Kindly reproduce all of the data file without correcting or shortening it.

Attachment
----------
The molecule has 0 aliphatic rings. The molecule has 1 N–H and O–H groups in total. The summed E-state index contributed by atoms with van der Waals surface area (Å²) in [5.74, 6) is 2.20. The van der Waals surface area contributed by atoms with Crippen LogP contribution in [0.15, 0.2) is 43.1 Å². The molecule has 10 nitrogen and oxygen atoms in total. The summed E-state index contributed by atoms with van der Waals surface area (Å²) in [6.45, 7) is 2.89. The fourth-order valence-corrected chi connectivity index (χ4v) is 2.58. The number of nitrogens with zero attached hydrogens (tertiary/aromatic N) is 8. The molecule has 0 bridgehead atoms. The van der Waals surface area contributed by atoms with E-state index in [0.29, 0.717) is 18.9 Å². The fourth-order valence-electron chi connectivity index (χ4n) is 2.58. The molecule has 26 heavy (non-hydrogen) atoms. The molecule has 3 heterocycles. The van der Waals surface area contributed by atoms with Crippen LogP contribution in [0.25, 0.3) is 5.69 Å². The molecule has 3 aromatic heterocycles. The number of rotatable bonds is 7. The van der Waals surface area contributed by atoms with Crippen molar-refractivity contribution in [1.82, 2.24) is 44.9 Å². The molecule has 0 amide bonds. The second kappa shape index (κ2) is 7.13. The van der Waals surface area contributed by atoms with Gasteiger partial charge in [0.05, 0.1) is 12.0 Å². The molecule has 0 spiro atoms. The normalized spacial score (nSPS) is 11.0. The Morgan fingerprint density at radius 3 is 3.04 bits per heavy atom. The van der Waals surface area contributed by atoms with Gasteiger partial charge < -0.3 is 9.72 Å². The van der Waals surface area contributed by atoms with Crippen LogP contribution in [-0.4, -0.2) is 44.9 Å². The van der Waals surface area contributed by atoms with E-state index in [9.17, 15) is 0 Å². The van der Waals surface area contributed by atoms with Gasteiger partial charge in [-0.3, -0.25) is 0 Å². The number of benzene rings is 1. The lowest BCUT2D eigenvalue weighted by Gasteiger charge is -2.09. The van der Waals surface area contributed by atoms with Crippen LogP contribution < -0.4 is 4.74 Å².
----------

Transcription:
The molecule has 0 aliphatic rings. The molecule has 1 N–H and O–H groups in total. The summed E-state index contributed by atoms with van der Waals surface area (Å²) in [5.74, 6) is 2.20. The van der Waals surface area contributed by atoms with Crippen LogP contribution in [0.15, 0.2) is 43.1 Å². The molecule has 10 nitrogen and oxygen atoms in total. The summed E-state index contributed by atoms with van der Waals surface area (Å²) in [6.45, 7) is 2.89. The fourth-order valence-corrected chi connectivity index (χ4v) is 2.58. The number of nitrogens with zero attached hydrogens (tertiary/aromatic N) is 8. The molecule has 0 bridgehead atoms. The van der Waals surface area contributed by atoms with E-state index in [0.29, 0.717) is 18.9 Å². The fourth-order valence-electron chi connectivity index (χ4n) is 2.58. The molecule has 26 heavy (non-hydrogen) atoms. The molecule has 3 heterocycles. The van der Waals surface area contributed by atoms with Crippen LogP contribution in [0.25, 0.3) is 5.69 Å². The molecule has 3 aromatic heterocycles. The number of rotatable bonds is 7. The van der Waals surface area contributed by atoms with Crippen molar-refractivity contribution in [1.82, 2.24) is 44.9 Å². The molecule has 0 amide bonds. The second kappa shape index (κ2) is 7.13. The van der Waals surface area contributed by atoms with Gasteiger partial charge in [0.05, 0.1) is 12.0 Å². The molecule has 0 spiro atoms. The normalized spacial score (nSPS) is 11.0. The Morgan fingerprint density at radius 3 is 3.04 bits per heavy atom. The van der Waals surface area contributed by atoms with Gasteiger partial charge < -0.3 is 9.72 Å². The van der Waals surface area contributed by atoms with Crippen LogP contribution in [-0.4, -0.2) is 44.9 Å². The van der Waals surface area contributed by atoms with E-state index in [9.17, 15) is 0 Å². The van der Waals surface area contributed by atoms with Gasteiger partial charge in [-0.3, -0.25) is 0 Å². The number of benzene rings is 1. The lowest BCUT2D eigenvalue weighted by Gasteiger charge is -2.09. The van der Waals surface area contributed by atoms with Crippen LogP contribution < -0.4 is 4.74 Å².